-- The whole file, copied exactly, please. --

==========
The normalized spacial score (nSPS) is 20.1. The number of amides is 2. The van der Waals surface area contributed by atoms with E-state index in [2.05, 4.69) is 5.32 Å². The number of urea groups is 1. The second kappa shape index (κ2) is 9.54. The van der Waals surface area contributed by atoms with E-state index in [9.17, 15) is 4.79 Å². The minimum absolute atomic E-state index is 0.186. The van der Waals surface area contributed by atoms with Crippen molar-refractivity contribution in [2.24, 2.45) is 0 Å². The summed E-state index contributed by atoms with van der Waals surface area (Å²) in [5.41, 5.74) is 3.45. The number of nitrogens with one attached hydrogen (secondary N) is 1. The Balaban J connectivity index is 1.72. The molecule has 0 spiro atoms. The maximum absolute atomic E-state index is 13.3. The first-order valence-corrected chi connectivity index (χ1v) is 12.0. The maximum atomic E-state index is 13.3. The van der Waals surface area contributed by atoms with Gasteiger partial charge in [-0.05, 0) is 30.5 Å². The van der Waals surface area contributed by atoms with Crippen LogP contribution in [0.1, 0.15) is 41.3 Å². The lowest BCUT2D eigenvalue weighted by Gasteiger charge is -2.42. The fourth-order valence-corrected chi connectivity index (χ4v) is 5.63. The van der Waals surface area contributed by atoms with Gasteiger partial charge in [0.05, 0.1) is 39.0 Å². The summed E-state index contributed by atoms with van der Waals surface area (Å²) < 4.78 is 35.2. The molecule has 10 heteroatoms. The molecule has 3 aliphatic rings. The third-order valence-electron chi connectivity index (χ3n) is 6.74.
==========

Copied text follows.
The normalized spacial score (nSPS) is 20.1. The number of amides is 2. The van der Waals surface area contributed by atoms with E-state index in [2.05, 4.69) is 5.32 Å². The number of urea groups is 1. The second kappa shape index (κ2) is 9.54. The van der Waals surface area contributed by atoms with E-state index in [9.17, 15) is 4.79 Å². The minimum absolute atomic E-state index is 0.186. The van der Waals surface area contributed by atoms with Crippen molar-refractivity contribution in [2.24, 2.45) is 0 Å². The summed E-state index contributed by atoms with van der Waals surface area (Å²) in [5.41, 5.74) is 3.45. The number of nitrogens with one attached hydrogen (secondary N) is 1. The Balaban J connectivity index is 1.72. The molecule has 0 spiro atoms. The maximum absolute atomic E-state index is 13.3. The first-order valence-corrected chi connectivity index (χ1v) is 12.0. The maximum atomic E-state index is 13.3. The van der Waals surface area contributed by atoms with Gasteiger partial charge in [-0.05, 0) is 30.5 Å². The van der Waals surface area contributed by atoms with Crippen LogP contribution in [0.1, 0.15) is 41.3 Å². The lowest BCUT2D eigenvalue weighted by Gasteiger charge is -2.42. The fourth-order valence-corrected chi connectivity index (χ4v) is 5.63. The van der Waals surface area contributed by atoms with Gasteiger partial charge in [0.05, 0.1) is 39.0 Å². The summed E-state index contributed by atoms with van der Waals surface area (Å²) < 4.78 is 35.2. The molecule has 10 heteroatoms. The molecule has 3 aliphatic rings. The third-order valence-electron chi connectivity index (χ3n) is 6.74.